Good Games Are Meaningful

Remember back to your first dice rolling game. I’m guessing you were probably four years old and you were probably playing something with similar rules to “snakes and ladders”.

You quickly learned that more dots means greater chance of victory but you were still struggling to learn which dice rolling technique produces the most dots.

Fast forward a year. You are a year older and far more experienced in the mathematical arts of counting and far more developed in telekinesis. You can now read the board and, simply by focusing your mind on the optimal number, roll it more than a sixth of the time! Sure, you have your off days, as the novice of any sport would, but you have great potential. You even remember outperforming your own father once. With time and practice, you will one day become unbeatable at this game!

Then one day, you learn more about dice. Your dream of one day rolling perfect games every time is shattered. The game has lost its meaning.

What Is Meaning?
Humans are incapable of interacting with the world as it really is. Our sense organs are imperfect and our brain makes up most of what we think we know.

In reality, there are collections of atoms known as people, sitting around collections of atoms known as a table, interacting with collections of atoms known as paper, cardboard, printer toner and plastic. Not very exciting when you think of it like that.

Add some meaning:

Sarah is trying to take an interest in her boyfriend Jason’s new game. She is struggling to understand the rules, but Jason is helping her.

Simon is losing, and resents Sarah and Jason for working together to crush him. They wouldn’t think they are. In reality, “working together” doesn’t exist. It’s just a bunch of atoms different people interpret different ways.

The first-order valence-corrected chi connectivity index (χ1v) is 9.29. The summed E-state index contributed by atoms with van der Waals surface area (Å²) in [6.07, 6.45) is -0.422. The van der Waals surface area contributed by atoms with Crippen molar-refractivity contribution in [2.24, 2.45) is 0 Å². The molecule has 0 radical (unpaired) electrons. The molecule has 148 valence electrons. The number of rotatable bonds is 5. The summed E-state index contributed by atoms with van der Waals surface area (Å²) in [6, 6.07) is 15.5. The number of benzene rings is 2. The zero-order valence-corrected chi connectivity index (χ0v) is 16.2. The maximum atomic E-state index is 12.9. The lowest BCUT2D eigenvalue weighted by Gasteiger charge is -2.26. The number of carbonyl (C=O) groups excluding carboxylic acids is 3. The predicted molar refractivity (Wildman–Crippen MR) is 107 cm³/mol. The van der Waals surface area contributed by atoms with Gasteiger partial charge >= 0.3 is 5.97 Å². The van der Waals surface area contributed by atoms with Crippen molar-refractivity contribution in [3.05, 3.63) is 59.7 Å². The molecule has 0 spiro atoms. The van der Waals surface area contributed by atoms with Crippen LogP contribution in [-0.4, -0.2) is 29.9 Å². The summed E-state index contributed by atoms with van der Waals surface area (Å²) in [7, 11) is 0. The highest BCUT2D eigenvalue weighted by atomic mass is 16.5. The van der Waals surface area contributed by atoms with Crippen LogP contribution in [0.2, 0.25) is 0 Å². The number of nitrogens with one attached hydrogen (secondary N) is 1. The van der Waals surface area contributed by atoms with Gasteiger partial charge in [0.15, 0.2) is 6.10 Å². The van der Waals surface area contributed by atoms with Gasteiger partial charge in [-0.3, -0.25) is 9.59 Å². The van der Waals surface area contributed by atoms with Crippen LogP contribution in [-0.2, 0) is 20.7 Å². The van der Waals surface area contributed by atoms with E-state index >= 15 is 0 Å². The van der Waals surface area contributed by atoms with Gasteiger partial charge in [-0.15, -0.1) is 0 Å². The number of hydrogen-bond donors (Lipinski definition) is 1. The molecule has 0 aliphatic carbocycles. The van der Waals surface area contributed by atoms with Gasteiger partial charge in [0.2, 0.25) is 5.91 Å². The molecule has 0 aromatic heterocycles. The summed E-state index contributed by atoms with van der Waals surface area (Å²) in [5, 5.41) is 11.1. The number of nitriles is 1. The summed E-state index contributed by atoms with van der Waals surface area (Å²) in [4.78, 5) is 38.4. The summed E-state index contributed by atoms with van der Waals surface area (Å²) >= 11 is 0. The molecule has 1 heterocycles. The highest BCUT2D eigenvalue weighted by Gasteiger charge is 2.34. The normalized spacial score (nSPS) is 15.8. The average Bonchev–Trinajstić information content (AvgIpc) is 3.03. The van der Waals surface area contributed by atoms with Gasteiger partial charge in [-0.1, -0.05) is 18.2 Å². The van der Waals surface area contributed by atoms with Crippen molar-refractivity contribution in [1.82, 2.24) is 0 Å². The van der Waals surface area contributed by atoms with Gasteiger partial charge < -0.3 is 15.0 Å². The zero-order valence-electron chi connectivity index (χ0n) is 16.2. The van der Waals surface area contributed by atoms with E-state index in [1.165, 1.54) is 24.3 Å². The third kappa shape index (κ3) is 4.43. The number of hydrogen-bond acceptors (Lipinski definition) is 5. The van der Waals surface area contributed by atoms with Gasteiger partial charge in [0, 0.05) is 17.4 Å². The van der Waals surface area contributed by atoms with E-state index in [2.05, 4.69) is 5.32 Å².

Paul isn’t doing too well either, but he’s really getting into the game. Rather than sitting home alone eating noodles in his tiny apartment, he’s the CEO of a large company ordering thousands of employees around. Occasionally a silly rule will take him back to reality and remind him it’s all just a game, but he forgives those rules and understands they’re required to make the game work.

Betty is Paul’s Mum. She doesn’t see him often and treasures every moment of it. The game isn’t quite to her taste but she’d never tell Paul that. This is the closest thing to a common interest she has.

Jason is winning, in the game. In real life, he’s lost his job for not meeting quota; his last girlfriend left him for failing to understand her; and he’s not certain how long he’ll hold on to Sarah before she does the same. But in the game, he’s a winner.

So What?
Meaning is what sells printed cardboard and molded plastic for $80.

Meaning isn’t what the game means to you, it’s what it means to the customer. As a designer, you need to be aware of the meaning your players will create as they play.

It can be tempting to only consider math, optimal strategy and component quality. Those things are all good, but don’t forget to spend time looking at your game through the meaning of its players.

What Do You Think?
People rarely comment on my stuff. Why is that?


2 thoughts on “Good Games Are Meaningful

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